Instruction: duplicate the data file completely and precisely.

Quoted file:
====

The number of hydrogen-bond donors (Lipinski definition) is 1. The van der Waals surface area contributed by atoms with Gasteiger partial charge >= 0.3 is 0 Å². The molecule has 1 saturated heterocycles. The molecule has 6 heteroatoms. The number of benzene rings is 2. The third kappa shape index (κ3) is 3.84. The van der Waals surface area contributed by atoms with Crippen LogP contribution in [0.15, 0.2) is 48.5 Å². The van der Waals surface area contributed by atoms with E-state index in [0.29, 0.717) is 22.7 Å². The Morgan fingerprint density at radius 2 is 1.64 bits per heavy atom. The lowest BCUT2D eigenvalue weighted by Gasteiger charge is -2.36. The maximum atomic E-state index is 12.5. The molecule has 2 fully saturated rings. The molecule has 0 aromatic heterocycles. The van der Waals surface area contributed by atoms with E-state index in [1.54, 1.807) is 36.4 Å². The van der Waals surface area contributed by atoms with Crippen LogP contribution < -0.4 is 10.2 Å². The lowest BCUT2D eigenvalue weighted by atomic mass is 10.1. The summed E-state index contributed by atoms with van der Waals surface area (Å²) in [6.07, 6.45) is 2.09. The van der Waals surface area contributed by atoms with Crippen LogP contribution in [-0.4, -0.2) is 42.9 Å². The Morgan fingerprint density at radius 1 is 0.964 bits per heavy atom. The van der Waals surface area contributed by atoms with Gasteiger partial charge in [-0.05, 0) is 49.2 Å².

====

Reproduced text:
The number of hydrogen-bond donors (Lipinski definition) is 1. The van der Waals surface area contributed by atoms with Gasteiger partial charge >= 0.3 is 0 Å². The molecule has 1 saturated heterocycles. The molecule has 6 heteroatoms. The number of benzene rings is 2. The third kappa shape index (κ3) is 3.84. The van der Waals surface area contributed by atoms with Crippen LogP contribution in [0.15, 0.2) is 48.5 Å². The van der Waals surface area contributed by atoms with E-state index in [0.29, 0.717) is 22.7 Å². The Morgan fingerprint density at radius 2 is 1.64 bits per heavy atom. The lowest BCUT2D eigenvalue weighted by Gasteiger charge is -2.36. The maximum atomic E-state index is 12.5. The molecule has 2 fully saturated rings. The molecule has 0 aromatic heterocycles. The van der Waals surface area contributed by atoms with E-state index in [1.54, 1.807) is 36.4 Å². The van der Waals surface area contributed by atoms with Crippen LogP contribution < -0.4 is 10.2 Å². The lowest BCUT2D eigenvalue weighted by atomic mass is 10.1. The summed E-state index contributed by atoms with van der Waals surface area (Å²) in [6.07, 6.45) is 2.09. The van der Waals surface area contributed by atoms with Crippen LogP contribution in [-0.4, -0.2) is 42.9 Å². The Morgan fingerprint density at radius 1 is 0.964 bits per heavy atom. The van der Waals surface area contributed by atoms with Gasteiger partial charge in [-0.05, 0) is 49.2 Å².